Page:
One life, one shot

Getting young people across the UK to take up the free MenACWY vaccine to combat a rapid rise in a deadly strain of meningitis

Young people across the UK are being offered free MenACWY vaccine to combat a rapid rise in a deadly strain of MenW (meningococcal W) meningitis and septicaemia.

  • People under the age of 25 going to uni for the first time are also being offered the vaccine.
  • UK teenagers over the age of 14 and many young adults under the age of 25 are being offered MenACWY vaccine due to a rapid rise in a harmful strain of meningococcal group W (MenW) disease.
  • In the Republic of Ireland from September 2019 the MenACWY vaccine replaces the meningococcal C (MenC) vaccine  given to all students in in first year of second level school.

Can you get the FREE MenACWY vaccine?

The MenACWY vaccine is usually offered to teenagers in school year 9 (England and Wales), year 11 (NI) and S3 (Scotland). 

If you are over 14 and have not had this vaccine at school or from your GP you can still get it if:

  • You are starting university for the first time and aged under 25
  • You were born after 1st September 1996 (England and Wales) or born after 2 July 1996 (Northern Ireland)
  • You are in Scottish School year S3 to S6

Use our vaccine checker now to find out if you're eligible

MenW
MenW
Meningococcal W meningitis and septicaemia: a new, virulent strain in the UK, particularly affecting young adults

Why you need to have the MenACWY vaccine

Lauren Sandell died in her first few weeks at uni from a deadly new type of meningitis that's spreading among students.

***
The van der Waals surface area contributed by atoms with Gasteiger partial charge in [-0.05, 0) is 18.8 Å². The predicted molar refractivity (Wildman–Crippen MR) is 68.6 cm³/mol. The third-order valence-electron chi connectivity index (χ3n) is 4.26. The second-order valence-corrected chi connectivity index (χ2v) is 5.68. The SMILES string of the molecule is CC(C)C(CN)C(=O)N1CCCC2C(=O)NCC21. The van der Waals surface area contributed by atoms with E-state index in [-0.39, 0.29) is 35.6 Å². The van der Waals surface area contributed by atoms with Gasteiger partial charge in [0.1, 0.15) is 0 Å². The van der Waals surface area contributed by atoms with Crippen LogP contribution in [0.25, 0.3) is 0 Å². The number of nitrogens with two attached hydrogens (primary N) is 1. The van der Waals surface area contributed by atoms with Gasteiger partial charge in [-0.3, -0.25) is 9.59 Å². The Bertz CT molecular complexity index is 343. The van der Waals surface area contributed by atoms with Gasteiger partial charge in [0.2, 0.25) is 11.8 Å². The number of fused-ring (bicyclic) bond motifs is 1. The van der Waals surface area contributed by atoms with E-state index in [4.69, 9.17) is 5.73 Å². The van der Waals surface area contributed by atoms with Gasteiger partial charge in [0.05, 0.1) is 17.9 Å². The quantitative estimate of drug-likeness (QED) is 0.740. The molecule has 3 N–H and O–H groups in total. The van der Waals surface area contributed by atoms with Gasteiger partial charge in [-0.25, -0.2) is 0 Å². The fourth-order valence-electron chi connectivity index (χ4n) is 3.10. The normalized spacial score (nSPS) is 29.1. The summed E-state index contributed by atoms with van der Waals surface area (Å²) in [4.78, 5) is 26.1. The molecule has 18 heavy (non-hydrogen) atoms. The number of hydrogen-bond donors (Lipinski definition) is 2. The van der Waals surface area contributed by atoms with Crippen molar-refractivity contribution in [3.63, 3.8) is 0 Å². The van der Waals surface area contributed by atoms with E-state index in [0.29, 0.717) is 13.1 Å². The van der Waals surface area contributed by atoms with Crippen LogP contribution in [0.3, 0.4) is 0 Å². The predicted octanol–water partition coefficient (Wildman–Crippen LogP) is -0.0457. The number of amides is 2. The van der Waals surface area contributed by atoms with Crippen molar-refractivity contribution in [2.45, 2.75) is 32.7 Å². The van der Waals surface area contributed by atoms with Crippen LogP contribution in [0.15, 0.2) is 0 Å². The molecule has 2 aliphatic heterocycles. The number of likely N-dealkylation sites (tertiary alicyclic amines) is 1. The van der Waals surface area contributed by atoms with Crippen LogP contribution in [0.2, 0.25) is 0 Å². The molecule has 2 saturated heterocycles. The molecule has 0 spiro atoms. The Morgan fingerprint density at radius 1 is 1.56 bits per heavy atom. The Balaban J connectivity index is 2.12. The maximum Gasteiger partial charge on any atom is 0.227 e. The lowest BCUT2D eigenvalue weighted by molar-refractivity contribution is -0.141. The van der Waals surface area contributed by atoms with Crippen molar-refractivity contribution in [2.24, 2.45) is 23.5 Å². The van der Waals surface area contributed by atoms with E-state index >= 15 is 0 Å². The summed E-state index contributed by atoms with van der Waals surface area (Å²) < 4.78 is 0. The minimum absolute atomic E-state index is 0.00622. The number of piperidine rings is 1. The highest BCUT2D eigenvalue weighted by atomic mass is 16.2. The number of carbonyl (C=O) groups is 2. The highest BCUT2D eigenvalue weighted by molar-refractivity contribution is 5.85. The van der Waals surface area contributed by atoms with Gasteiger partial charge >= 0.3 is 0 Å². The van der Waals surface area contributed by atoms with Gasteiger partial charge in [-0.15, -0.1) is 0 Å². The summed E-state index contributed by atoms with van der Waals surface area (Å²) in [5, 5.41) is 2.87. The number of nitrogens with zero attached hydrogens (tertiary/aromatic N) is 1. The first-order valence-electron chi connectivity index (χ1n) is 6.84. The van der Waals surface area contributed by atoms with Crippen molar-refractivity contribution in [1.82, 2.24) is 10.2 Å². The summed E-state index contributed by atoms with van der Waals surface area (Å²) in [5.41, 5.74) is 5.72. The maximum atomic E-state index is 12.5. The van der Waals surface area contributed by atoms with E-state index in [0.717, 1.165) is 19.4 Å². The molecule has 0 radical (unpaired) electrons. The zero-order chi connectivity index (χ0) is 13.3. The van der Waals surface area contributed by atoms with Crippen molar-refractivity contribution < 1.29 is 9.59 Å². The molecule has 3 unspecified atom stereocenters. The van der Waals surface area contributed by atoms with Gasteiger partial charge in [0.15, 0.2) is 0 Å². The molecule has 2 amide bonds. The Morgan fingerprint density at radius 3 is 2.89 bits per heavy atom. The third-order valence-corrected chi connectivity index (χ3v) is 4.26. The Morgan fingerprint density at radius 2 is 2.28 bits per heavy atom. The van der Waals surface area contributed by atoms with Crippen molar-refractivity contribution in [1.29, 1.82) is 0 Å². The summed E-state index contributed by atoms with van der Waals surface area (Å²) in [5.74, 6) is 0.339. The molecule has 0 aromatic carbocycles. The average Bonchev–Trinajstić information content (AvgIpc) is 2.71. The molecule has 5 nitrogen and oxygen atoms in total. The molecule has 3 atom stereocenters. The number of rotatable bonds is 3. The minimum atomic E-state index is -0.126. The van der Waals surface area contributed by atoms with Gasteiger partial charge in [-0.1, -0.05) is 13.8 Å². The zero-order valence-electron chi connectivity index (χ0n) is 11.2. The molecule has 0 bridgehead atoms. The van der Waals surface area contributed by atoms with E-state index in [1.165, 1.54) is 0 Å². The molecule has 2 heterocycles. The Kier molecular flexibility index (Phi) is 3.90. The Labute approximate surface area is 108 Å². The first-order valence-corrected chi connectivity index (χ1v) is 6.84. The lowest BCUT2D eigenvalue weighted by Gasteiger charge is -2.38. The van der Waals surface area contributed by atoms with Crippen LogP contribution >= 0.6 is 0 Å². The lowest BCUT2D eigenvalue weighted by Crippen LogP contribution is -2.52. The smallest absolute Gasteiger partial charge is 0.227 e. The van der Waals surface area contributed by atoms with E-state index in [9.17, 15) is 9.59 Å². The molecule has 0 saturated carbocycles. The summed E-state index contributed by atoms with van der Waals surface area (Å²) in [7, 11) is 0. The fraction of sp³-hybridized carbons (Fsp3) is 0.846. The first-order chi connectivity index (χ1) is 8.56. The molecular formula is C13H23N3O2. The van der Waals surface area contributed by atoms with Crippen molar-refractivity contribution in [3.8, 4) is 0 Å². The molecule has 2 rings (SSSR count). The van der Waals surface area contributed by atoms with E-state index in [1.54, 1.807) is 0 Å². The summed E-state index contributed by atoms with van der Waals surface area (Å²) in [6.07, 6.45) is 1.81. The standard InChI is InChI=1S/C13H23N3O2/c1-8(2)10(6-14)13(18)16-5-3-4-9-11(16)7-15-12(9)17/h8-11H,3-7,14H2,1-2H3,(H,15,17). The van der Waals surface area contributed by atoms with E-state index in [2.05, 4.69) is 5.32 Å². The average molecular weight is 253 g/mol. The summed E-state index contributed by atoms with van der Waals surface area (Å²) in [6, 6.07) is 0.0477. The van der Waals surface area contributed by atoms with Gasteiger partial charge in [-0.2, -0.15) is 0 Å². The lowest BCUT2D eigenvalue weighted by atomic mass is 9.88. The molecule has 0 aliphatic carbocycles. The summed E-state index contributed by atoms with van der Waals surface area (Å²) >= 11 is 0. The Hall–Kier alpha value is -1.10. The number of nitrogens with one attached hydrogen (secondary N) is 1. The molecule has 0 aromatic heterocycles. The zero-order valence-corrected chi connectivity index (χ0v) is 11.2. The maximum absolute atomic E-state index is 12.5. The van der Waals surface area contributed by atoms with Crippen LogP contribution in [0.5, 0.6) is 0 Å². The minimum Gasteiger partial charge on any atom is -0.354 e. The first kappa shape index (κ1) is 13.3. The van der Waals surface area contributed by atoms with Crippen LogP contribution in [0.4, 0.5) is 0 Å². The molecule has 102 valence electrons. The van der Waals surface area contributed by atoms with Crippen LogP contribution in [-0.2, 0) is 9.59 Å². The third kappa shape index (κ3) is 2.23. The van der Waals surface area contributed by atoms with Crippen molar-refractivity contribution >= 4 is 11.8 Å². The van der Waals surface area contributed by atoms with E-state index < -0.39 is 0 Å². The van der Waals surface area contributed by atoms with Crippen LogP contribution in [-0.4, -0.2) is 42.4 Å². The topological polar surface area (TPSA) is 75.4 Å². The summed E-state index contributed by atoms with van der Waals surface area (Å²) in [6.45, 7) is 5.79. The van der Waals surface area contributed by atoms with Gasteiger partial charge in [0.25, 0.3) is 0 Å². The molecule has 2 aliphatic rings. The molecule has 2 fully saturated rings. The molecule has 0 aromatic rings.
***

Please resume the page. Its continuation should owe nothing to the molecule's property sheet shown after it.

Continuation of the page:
• MenW has risen rapidly. Cases had been nearly doubling each year, so MenACWY vaccine was introduced in 2015.
  • MenW is a particularly virulent strain. It causes severe disease in healthy young people and is harder to spot and more likely to kill than other strains.
  • Vaccination with MenACWY also protects you against other strains. You'll also be protected against MenA, MenC and MenY meningitis and septicaemia. 
  • Getting vaccinated will help stop the spread of MenW. This means that other people are less likely to get MenW, including your friends and family. 
  • You are at greater risk of getting MenW. Teenagers and young adults have a higher risk than other age groups.  
  • Young people going on to university are particularly at risk because they mix with so many other students, some of whom are unknowingly carrying the meningitis bacteria. Students should arrange to get the MenACWY vaccine from their GP at least two weeks before they go away to study. 
  • If you live in London, you may be able to get the MenACWY vaccine free at your local pharmacy. Pharmacies offering the vaccine are listed on the following website which also details other available vaccines, such as the flu vaccine: https://www.londonflu.co.uk/
Vaccination with MenACWY vaccine will protect you and stop the spread of this virulent strain.
The teenage MenACWY vaccination
The teenage MenACWY vaccination
Protection against the rise of MenW in the UK and Ireland
We call for positive change as a united voice against meningitis and septicaemia, and a dedicated champion for those it affects.
Since the charity was founded in 1989, we have awarded 161 research grants. The total value of our investment in vital scientific research is over £19.1 million (€24.7 million).
We take action that benefits people directly, including training health professionals and providing support and information services.
Rachel Davis, a third year student at the University of Bristol, asks why some students don't get their free MenACWY vaccine.
Alert students to the importance of meningitis vaccines
Alert students to the importance of meningitis vaccines
Just £10/€12/$13.30 per month alerts 6,000 students to the importance of meningitis vaccines
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